Newspaper editorial boards slammed the action, calling it “an act of mass lunacy,” “mocking the voters,” “blatantly trying to game the system” and “a breathtakingly cynical ploy,” among other unflattering characterizations.

Despite the uproar, HB 4054 passed the House with every Lane County Democratic representative voting “yea.” In part due to the uproar, smarter heads prevailed in the Senate, where the bill died the death it so deserved.

Because of the successful citizens’ referendum, now certified by Oregon’s highest court, Oregon voters will decide this November whether SB 833 is good or bad public policy. There are, understandably, strong feelings on both sides of the issue, and the campaigns are likely to be heated.

But the opponents of SB 833 followed the rules and played by the book. Legislators who should have known better tried to hijack the process and write their own rule book.

I will respect the voters’ decision, no matter which way it goes. One can only hope our legislators will do likewise and not repeat this sorry chapter in Oregon politics.

Jerry Ritter of Springfield works on legislative issues for statewide citizens’ groups, including Oregonians for Immigration Reform, of which he is a member

Elizabeth Van Staaveren
East Oregonian

Advocates of driver cards for illegal aliens (for example, letter of Virginia Garcia, May 28) prefer the term “undocumented” to the true legal and correct designation, “illegal alien.”

They would like people to ignore the fact that illegal aliens have broken the law by coming here uninspected instead of honoring the sovereignty of the U.S. and its right to control immigration.

Immigration laws exist in all countries for good reason. In the U.S. immigration laws are there to protect U.S. citizens from possible harm from enemies and from flooding of the labor market with adverse consequences for citizens.

Illegal and excessive legal immigration have already caused wage depression and loss of employment opportunities for citizens, also out-of-control population growth, overcrowding, and unsustainable burdens on taxpayers for education, health care and other public services.

Illegal immigration is estimated to cost Oregon taxpayers over $1 billion yearly. Employers hiring illegal labor profit in the short-term, but they are being heavily subsidized by taxpayers to the detriment of the whole society.

Unlimited access to cheap labor retards progress in mechanization which is needed to compete internationally. Other countries already are ahead of the U.S. in mechanization of agriculture. Hiring illegal labor is not only immoral and disloyal, it’s bad for business.

Lyneil Vandermolen
East Oregonian

The editor who accused the state representative campaign of racism displayed the fear of truth that plagues most journalists today. Illegal immigration is a behavior and a fact, not a race — and accusing a candidate of racism for warning against the effects of illegal alien driver cards represents a phobic avoidance of reality.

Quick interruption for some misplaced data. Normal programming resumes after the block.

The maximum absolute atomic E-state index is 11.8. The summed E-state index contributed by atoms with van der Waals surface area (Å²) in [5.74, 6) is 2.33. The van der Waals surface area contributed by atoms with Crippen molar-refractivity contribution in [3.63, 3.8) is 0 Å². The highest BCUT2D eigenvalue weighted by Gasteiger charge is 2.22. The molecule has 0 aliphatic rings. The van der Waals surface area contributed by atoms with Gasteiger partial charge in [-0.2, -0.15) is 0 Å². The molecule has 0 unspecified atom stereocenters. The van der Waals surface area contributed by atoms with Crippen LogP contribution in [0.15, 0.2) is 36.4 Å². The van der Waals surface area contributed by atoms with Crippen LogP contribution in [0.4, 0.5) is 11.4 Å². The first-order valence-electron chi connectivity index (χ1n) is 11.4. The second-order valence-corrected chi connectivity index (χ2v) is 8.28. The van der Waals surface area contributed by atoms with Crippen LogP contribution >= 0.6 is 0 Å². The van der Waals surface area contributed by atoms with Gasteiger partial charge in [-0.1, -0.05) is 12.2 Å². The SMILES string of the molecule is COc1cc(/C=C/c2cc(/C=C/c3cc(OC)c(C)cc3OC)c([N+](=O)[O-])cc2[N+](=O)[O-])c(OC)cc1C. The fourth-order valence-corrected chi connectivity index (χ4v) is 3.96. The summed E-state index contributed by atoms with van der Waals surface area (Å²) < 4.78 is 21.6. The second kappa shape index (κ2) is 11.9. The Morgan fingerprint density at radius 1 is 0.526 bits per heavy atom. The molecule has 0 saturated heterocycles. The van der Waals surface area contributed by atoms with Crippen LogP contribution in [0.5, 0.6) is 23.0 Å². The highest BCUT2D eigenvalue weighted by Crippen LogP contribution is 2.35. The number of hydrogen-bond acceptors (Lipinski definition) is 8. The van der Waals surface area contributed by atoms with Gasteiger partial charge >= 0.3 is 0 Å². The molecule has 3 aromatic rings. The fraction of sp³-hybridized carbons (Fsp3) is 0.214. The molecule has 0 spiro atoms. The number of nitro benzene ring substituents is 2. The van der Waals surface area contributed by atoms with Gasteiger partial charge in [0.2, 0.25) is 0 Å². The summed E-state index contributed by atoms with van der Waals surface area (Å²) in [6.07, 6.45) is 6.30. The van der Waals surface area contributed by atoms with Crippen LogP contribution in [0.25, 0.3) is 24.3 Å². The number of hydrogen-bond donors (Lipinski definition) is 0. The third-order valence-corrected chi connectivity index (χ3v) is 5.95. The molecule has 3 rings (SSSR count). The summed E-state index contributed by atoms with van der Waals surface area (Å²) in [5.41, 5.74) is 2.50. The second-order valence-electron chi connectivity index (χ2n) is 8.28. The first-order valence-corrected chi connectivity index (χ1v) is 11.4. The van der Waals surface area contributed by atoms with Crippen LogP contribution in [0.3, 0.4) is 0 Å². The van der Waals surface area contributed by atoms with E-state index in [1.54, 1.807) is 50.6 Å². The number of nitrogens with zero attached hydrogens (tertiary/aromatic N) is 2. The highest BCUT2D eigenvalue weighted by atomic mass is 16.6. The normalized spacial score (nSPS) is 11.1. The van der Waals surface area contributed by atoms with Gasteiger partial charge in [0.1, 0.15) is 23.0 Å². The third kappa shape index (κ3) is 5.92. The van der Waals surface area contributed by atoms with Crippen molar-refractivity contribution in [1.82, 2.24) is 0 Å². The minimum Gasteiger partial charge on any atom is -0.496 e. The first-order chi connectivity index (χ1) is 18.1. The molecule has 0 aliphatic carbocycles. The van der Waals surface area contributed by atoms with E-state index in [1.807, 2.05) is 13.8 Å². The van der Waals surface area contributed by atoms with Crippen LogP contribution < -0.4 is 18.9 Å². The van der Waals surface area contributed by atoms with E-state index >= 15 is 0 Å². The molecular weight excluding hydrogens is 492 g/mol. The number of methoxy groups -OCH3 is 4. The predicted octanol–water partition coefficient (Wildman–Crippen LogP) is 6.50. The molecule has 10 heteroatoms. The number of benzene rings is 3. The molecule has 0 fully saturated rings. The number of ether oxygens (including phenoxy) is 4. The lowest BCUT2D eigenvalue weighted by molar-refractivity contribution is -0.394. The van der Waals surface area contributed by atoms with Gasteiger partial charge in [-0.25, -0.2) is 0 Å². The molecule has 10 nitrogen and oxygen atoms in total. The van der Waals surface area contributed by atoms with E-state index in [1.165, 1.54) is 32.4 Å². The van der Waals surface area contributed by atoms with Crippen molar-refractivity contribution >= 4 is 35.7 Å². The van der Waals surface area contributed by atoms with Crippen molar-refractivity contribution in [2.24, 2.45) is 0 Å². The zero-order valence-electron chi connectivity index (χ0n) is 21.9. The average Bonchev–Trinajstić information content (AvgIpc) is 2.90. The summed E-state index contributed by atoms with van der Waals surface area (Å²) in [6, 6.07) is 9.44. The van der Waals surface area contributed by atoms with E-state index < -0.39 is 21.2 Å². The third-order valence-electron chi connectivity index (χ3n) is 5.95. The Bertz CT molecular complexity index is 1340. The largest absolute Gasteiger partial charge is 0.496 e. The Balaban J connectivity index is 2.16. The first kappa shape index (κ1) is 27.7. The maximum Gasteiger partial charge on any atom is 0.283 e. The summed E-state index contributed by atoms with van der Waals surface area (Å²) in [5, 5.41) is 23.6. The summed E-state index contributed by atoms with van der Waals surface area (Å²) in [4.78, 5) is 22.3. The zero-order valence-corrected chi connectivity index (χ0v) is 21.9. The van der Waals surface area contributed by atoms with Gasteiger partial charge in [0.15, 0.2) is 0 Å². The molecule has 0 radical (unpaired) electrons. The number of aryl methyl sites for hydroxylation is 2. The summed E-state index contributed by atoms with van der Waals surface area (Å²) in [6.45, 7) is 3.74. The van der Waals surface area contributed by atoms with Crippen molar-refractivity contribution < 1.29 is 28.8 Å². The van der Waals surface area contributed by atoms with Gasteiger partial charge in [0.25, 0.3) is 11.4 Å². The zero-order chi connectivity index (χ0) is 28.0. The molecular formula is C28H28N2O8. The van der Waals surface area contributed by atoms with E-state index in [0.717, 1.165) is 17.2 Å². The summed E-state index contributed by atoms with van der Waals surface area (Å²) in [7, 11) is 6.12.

I have collected a sickening record of deaths, rapes, assaults, thefts, welfare fraud, ID theft, drug dealing and welfare fraud committed by illegal aliens in Oregon. Allowing driver cards to attract more of these problems is a matter of action and consequence, not race. Twisting this subject into a racial one indicates the editor’s attempt to change the subject. He refuses to admit that illegal aliens create problems. He even tried to dismiss illegal alien-on-American crime by claiming they hardly have anyone around them to assault but Americans. Poor dears.

Your editor believes it’s too racist, especially in politics, to mention the damage we suffer because of illegal immigration. Ironically, this new ethnic right to break the law doesn’t strike him as being a form of prejudice against citizens. All change agents try to shame aggrieved citizens into silence, but journalists who stoop to it are advocates for mob rule. I believe your editor should leave earnest candidates alone and instead, confront his own self-loathing, white guilt and reflexive indifference toward victimized Americans.

Lyneil Vandermolen


Richard F. LaMountain
The Bulletin

“Preventing millions of foreigners each year from violating our nation’s immigration laws with impunity,” commentator Michael Lind has written, “is the central law-and-order issue of our time.” How ironic, then, when the people charged with safeguarding that law and order — America’s judges — aid and abet the immigration lawbreakers.

In mid-April, as reported by The Oregonian, U.S. District Judge Janice Stewart ruled that “Clackamas County violated a woman’s Fourth Amendment rights by holding her in jail 19 hours after her case was settled to allow (U.S. Immigration and Customs Enforcement) agents to launch an investigation into her residency status.” The woman, Maria Miranda-Olivares, a longtime illegal resident of Oregon, had been arrested by county authorities for violating a domestic violence restraining order. Once that charge had been resolved and she had served her sentence, she was detained by the county at ICE’s request until its agents took her into their custody.